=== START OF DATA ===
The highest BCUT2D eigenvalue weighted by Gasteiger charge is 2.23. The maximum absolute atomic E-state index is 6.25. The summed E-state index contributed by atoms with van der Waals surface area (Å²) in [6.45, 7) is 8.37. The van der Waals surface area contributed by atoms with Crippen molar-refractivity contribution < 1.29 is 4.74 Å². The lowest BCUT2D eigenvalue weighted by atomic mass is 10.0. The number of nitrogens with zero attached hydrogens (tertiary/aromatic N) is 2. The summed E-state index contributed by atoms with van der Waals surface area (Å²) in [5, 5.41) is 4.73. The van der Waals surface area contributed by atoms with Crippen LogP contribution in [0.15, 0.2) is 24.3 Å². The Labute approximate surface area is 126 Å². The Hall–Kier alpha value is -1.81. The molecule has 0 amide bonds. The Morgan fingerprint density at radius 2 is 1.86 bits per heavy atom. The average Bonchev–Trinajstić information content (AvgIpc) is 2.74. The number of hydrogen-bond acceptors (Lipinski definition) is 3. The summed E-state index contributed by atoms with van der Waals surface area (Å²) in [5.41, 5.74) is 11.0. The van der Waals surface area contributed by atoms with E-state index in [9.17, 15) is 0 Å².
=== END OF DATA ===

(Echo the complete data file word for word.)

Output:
The highest BCUT2D eigenvalue weighted by Gasteiger charge is 2.23. The maximum absolute atomic E-state index is 6.25. The summed E-state index contributed by atoms with van der Waals surface area (Å²) in [6.45, 7) is 8.37. The van der Waals surface area contributed by atoms with Crippen molar-refractivity contribution < 1.29 is 4.74 Å². The lowest BCUT2D eigenvalue weighted by atomic mass is 10.0. The number of nitrogens with zero attached hydrogens (tertiary/aromatic N) is 2. The summed E-state index contributed by atoms with van der Waals surface area (Å²) in [5, 5.41) is 4.73. The van der Waals surface area contributed by atoms with Crippen LogP contribution in [0.15, 0.2) is 24.3 Å². The Labute approximate surface area is 126 Å². The Hall–Kier alpha value is -1.81. The molecule has 0 amide bonds. The Morgan fingerprint density at radius 2 is 1.86 bits per heavy atom. The average Bonchev–Trinajstić information content (AvgIpc) is 2.74. The number of hydrogen-bond acceptors (Lipinski definition) is 3. The summed E-state index contributed by atoms with van der Waals surface area (Å²) in [5.41, 5.74) is 11.0. The van der Waals surface area contributed by atoms with E-state index in [9.17, 15) is 0 Å².